The National Hurricane Center upgraded TS Eta to hurricane status Wednesday morning. SECO Energy has been monitoring Eta and its pending effects on the cooperative’s territory. Hurricane Eta’s track and landfall site have continued to change since the storm moved away from Central America last week. Forecasters now predict Hurricane Eta will make an easterly turn into Florida’s Gulf Coast with the potential to travel through SECO’s service area as a tropical storm.
The National Hurricane Center (NHC) forecasts shows that Hurricane Eta is about 145 miles south/southwest of Tampa with 75 mph sustained winds. On the forecast track, the center of Eta will move closer to the southwest coast of Florida today, approach the west-central coast of Florida tonight, and move inland over the northern portion of the Florida peninsula on Thursday. Eta is expected to move northeastward into the western Atlantic late Thursday or early Friday.
Projected landfall location is between Citrus and Levy Counties. Citrus County has announced school closures for Thursday. Currently, hurricane force winds extend 60 miles from the center. SECO’s forecaster predicts that Eta will bring heavy rains and wind gusts between 40 and 50 mph at peak to parts of the cooperative’s service territory. A storm surge warning has been issued for the Florida west coast from Suwannee River to Bonita Beach, including Tampa Bay and Charlotte Harbor.
SECO Energy is StormReady and prepared to respond to power outages caused by Hurricane Eta’s rainbands and wind gusts. SECO employee and contractor line crews, as well as tree crews are staged across the system. Above normal rains in October have left some areas saturated. Additional rain from Hurricane Eta could cause outages from trees falling into power lines.
Since the COVID-19 pandemic began in mid-March, SECO Energy has taken the necessary precautions to ensure the health and wellbeing of its employees and contractors. SECO’s line crews and contractors are the key to preserving service reliability for the cooperative’s 200,000+ homes and businesses within its service territory. The COVID-19 protections instituted for SECO employees and contractors may slow restoration effort.
CEO Jim Duncan stated, “Our SECO storm watchers have been monitoring Hurricane Eta and its wobbling projected track since early last week. We’ve been lucky in Central Florida that the 2020 hurricane season has had minimal effect on our area. Hurricane Eta looks to change that trend. SECO Energy employees and our line and tree contractor partners are prepared to respond to outages from Hurricane Eta’s heavy rains and winds. The track, intensity and forecast of tropical storms and hurricanes often change, and we will keep members updated so they can be prepared.”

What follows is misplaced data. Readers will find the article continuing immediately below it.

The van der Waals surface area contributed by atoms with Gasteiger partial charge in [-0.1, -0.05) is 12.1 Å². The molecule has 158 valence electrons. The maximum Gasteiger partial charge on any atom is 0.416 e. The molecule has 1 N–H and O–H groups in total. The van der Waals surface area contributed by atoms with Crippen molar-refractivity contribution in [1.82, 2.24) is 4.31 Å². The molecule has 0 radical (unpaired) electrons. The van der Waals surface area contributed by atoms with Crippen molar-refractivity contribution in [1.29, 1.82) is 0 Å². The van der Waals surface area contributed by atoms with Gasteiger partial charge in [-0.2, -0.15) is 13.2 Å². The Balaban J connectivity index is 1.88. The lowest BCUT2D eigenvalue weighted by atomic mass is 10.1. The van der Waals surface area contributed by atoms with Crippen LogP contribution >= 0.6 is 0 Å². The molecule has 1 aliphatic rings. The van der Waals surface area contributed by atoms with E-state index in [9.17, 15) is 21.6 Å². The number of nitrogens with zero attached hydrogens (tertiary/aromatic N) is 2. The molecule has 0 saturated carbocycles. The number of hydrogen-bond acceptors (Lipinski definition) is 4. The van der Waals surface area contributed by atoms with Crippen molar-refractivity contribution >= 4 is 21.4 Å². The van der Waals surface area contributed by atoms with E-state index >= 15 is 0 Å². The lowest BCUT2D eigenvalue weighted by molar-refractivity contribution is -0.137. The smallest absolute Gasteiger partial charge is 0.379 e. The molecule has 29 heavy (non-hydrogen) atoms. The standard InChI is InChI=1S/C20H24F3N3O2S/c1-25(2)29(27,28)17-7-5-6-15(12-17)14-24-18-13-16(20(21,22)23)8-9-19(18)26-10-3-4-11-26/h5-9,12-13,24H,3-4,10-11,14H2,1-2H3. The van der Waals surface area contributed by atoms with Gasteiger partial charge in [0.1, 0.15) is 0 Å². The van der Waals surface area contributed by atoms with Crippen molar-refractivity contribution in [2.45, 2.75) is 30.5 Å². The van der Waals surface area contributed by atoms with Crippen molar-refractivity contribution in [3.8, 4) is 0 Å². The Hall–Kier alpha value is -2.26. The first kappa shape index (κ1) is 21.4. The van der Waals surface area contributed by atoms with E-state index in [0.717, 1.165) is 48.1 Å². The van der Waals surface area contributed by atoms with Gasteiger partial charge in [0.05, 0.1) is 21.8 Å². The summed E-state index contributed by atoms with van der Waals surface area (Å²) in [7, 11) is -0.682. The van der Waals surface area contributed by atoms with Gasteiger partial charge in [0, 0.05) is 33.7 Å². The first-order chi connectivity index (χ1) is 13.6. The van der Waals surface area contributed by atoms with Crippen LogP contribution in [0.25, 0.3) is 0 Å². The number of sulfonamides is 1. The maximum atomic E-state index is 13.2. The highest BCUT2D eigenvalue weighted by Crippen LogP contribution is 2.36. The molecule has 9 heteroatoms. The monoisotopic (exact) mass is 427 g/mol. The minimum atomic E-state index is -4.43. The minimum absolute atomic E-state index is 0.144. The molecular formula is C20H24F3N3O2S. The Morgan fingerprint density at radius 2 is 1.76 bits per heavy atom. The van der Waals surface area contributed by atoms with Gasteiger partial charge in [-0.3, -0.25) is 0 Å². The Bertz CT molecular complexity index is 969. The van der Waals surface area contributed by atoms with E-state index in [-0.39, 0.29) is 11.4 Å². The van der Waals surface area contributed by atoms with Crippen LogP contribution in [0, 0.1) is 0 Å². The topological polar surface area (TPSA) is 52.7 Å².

Duncan also reminded members that SECO Energy’s StormCenter outage reporting and communications platform offers outage alerts. He advises, “StormCenter is available for members to report new outages or check the status of an existing outage using their smartphones or tablets 24 hours a day, 7 days a week. Members should also enroll in outage notifications and alerts via email, text or voice message, or all three. An alert is sent when the system recognizes that your service has been interrupted. The alert will include crew status, start time and an estimated restoration time. You’ll also receive a notification when service is restored, and we will include the cause of the outage if it is known at that time.”
Members should visit StormCenter and bookmark the site on their smartphones or tablets. On StormCenter, members can view the outage map, manage notifications, check the status of an existing outage, report an area light issue and more. Stay up to date on weather affecting SECO Energy’s service area, the latest news releases and cooperative updates by “liking” SECO’s Facebook page and “follow” @SECOEnergy on Twitter.